“The gap between more- and less-vaccinated counties is expanding, and the trailing counties are far below levels needed to halt future waves of infection.”
“High-stakes talks over a major revamp of policing laws are at a precarious state, with influential law enforcement groups divided, lawmakers struggling to bridge a gap on long-standing sticking points and skepticism among many congressional Republicans about the need for legislation at a time of rising crime in the United States,” CNN reports.
“The complicated dynamic comes at a crucial time: After blowing past two deadlines, lawmakers say they need to make a decision by August on whether they can reach a deal or pull the plug. And now it’s anyone’s guess whether a deal can be reached, a sharp shift from just weeks ago.”
The Grio: Rep. Hakeem Jeffries says police organizations are trying to “torpedo” George Floyd reform bill.
“The House voted Wednesday to create a select committee dedicated to investigating the Jan. 6 insurrection, in what will likely become a partisan fight over establishing the facts of the violent attack on the Capitol,” The Hill reports.
“Lawmakers voted largely along party lines, 222-190, with only two Republicans joining with all Democrats to back the new committee.”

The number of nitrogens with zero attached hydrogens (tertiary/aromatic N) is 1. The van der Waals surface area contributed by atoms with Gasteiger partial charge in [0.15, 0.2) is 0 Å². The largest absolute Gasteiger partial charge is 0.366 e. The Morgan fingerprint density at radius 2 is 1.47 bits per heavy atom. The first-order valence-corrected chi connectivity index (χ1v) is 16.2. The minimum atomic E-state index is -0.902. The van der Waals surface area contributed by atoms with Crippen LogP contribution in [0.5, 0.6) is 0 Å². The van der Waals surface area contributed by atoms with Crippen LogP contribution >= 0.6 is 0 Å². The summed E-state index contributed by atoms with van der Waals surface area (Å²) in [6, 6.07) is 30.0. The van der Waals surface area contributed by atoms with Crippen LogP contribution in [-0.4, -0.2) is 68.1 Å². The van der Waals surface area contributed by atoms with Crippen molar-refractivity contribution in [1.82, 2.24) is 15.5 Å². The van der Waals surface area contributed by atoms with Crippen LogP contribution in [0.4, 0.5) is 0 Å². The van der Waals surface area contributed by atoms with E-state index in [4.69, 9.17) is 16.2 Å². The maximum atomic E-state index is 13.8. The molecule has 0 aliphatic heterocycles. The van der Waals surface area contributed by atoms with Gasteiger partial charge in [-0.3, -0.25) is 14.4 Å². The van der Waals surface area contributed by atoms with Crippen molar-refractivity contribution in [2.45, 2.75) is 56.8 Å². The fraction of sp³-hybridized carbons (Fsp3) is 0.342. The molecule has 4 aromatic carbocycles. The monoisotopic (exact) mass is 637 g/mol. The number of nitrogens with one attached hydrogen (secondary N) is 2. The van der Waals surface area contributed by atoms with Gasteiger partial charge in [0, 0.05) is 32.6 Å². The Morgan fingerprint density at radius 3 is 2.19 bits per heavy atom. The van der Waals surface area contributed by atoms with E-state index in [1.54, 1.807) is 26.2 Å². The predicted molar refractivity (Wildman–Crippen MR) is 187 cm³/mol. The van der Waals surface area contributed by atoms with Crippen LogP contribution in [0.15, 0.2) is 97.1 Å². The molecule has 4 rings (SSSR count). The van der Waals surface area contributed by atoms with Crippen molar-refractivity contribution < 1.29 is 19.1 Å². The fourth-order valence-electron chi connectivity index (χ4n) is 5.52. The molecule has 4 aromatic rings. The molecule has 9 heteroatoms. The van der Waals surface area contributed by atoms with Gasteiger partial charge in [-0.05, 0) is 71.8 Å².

“Democrats wanted a panel of outside experts to investigate the Jan. 6 insurrection. Instead they might have to deal with the Trump wing of the House GOP,” Politico reports.
“The House is set to vote Wednesday to create a new committee with a weighty mandate to dig into the worst attack on the Capitol since the War of 1812. But as Democrats prepare that panel, both parties are still unsure about which Republicans, if any, will serve on its 13-member roster — a decision that will dramatically shape the direction of the investigation.”
Jonathan Bernstein: “Now that Senate Republicans have defeated an independent commission to investigate the Jan. 6 insurrection, House Speaker Nancy Pelosi is moving ahead with a backup plan and setting up a House select committee. Right away, she’s going to have a difficult decision to make.”